‘Kannon III’, clocking in at just over eleven minutes, is the most overtly doom-metal. The monastic vocals give way to an anguished howl of ruined vocal chords, a black metal burial. Yet, at the same time, it soars, conjuring ideas of a new, bright future arising from the wreckage strewn by the obliterative maelstrom of downtuned guitars. Simultaneously ruinous and redemptive, the vocals rise from the abyss… but to where?

Kannon is no lazy rehash of all Sunn O))) have done before. Of course it’s a brutal, dark celebration of the dark side, dominated by shredding power chords of tectonic force. And of course it’s theatrical, preposterous in its scale. It’s a Sunn O))) album, after all, and anything less than megalithic would be an immense disappointment. Kannon doesn’t disappoint on any level. Its scale is practically unfathomable, its scope and ambition virtually unparalleled. Quite simply, it’s a monster, just as anyone familiar with the band knew it would be. Utterly magnificent.

Sunn - Kannon

If you’ve ever been a fan of Tim Buckley, Cocteau Twins or This Mortal Coil, you’ll already know ‘Song To The Siren‘. This mesmerising rendition comes from the Wales-based trio, who have released it in sync with their performance kicking off SpaceFest, one of Eastern Europe’s top psych music festivals. It’s available as a free download from their Bandcamp page. Meanwhile, you can watch the accompanying video here.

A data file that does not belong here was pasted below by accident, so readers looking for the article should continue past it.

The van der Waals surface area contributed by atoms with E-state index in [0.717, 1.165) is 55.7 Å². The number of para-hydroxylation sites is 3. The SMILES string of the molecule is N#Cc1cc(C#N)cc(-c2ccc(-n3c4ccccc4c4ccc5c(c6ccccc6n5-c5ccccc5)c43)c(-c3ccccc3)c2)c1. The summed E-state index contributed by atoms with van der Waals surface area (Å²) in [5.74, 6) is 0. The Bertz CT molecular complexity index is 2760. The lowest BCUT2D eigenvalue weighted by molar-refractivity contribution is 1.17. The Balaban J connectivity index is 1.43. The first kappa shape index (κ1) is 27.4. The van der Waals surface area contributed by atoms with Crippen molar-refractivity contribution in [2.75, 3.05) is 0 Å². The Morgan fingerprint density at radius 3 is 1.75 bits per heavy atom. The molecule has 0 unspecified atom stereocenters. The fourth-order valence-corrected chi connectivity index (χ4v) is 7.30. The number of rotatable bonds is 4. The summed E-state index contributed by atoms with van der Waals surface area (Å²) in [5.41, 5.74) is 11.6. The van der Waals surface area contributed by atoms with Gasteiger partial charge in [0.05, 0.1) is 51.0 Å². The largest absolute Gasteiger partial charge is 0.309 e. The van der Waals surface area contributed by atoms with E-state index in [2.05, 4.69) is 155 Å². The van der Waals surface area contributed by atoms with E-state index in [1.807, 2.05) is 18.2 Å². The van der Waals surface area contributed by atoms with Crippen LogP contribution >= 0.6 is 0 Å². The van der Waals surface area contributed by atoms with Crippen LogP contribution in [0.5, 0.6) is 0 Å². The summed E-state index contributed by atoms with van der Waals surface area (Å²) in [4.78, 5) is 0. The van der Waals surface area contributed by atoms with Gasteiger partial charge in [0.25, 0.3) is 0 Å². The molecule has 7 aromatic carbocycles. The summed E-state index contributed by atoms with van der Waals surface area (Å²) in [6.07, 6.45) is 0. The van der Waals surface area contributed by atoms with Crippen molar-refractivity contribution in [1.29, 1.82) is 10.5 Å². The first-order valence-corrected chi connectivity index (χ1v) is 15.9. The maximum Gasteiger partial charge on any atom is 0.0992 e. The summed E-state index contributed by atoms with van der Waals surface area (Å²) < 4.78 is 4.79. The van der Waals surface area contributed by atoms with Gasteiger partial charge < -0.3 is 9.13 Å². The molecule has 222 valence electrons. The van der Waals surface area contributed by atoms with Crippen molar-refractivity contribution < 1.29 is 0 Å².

Christopher Nosnibor

As beautiful bursts of reverb-heavy psychedelic-hued cascades of shoegaze dream-pop in the vein of ‘Nowhere’-era Ride go, Escape II; by Melbourne-based Bloodhounds On My Trail is hard to beat.

‘Jolly’ may fail to live up to its title, but is a shimmering cascade of guitars which taper into diffusing contrails as the sound disperses to nothing is a glorious and elegant sunburst for the ears. Meanwhile, ‘Old Fools’ perfectly blends lead guitar lines that soar and chime in soft-focus against a heavy mesh of trebly overdriven noise, the vocals floating in the background and serving almost as another instrument as they drift in a cathedral of reverb.

The six-minute ‘She’s in My Plans’ is a beautifully dreamy meanderer which has an underlying emotional pull that’s hard to pinpoint and all the more powerful and emotive for it.

The Ummagma remix of ‘Jolly’ wraps things up nicely, the Cocteau Twins meets I Like Trains guitar chimes wrapped in layers of cotton wool and cloud-like synth.

Steeped in the 90s sound as it may be, but Escape II is a magnificently realised set, and features some outstandingly atmospheric songs that pitch the calm and the storm together in the most effortless fashion.